The physical side effect from working from home you didn’t see coming

This rise in Zoom and Google Hangout video conferences may keep workers connected through the COVID-19 pandemic, but is the staples of remote-working actually harming us beyond screen fatigue?

A new study out of Dublin argues that people’s voices are changing due to work-from-home situations due to the way in which workers are now communicating via technology rather than in-person.

Essentially, speaking through laptops or other devices allow workers to get face-to-face interaction with coworkers digitally, but delivery and pitch of voices differs compared to in-person communication.

The study, published in Journal of Voice, found that one third of people working remote have a hoarse voice, but in 85% of those cases, it started only after they started working remotely due to the pandemic. Additionally, some 70% of respondents said they’ve developed some discomfort in their throat, which researchers pegged to persistent dry throat, a development that started as people shifted to home.

Dr. Ciaran Kenny, assistant professor in clinical speech and language studies at Trinity College Dublin, said this change in workers’ voices should be something companies pay attention to.

“One over-looked aspect of work is how much we use our voice for our jobs. Like any other part of our body, our voice can become damaged through overuse or misuse, which can lead to long-term hoarseness or loss of voice,” Kenny said in a press release. “This research has shown that home working is associated with a higher risk of voice problems. It is therefore in the employer’s best interests to ensure that their workers have the equipment and training needed to protect their voice.”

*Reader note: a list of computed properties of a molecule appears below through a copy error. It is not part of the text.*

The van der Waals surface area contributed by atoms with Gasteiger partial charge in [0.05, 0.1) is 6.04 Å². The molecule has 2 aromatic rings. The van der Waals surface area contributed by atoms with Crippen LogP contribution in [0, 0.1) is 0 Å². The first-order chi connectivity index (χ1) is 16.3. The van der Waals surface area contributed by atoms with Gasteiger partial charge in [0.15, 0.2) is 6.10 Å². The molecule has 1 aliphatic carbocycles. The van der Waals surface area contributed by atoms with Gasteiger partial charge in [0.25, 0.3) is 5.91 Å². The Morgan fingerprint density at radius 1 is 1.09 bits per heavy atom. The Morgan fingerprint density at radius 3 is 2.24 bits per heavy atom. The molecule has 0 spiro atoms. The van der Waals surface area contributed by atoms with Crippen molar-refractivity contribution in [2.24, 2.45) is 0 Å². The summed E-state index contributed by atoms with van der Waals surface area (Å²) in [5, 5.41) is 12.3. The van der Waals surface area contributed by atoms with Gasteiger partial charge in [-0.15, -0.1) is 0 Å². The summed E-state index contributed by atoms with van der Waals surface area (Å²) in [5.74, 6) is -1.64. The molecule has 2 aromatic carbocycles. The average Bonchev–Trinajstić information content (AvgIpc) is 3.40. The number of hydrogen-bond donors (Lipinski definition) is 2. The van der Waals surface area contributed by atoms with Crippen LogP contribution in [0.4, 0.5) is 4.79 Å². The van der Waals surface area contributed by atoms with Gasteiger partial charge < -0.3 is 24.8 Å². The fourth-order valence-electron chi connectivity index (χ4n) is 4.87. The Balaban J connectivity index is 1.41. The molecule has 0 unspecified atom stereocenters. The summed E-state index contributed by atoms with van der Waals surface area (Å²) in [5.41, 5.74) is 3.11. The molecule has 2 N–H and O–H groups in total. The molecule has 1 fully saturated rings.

The initial experiment included more than 380 responses from individuals who were working from home during the lockdown. Respondents were asked about their experience working remotely and about their health, where researchers ask questions like “Do you think you have a problem with how your voice sounds on a day-to-day basis right now?” And followed up with questions that focused on life before lockdown.

Researchers also paid attention to telephone and video calling use both before and after lockdown. Respondents were asked about how frequently they used such tools that have become the drivers of the work-from-home revolution. Researchers also focused on at-home work conditions, specifically air quality, asking respondents if their home had conditions such as dry air, dusty, and damp or moldy.

It’s interesting to consider these measures because offices are designed to be equipped with the best air-filtration in order to be productive. In the wake of the coronavirus, better air circulation has been put at the forefront by health officials especially for those welcoming employees back into the office.

The study warned that long-lasting hoarseness and throat problems can pose issues for people, especially affecting the ability to communicate.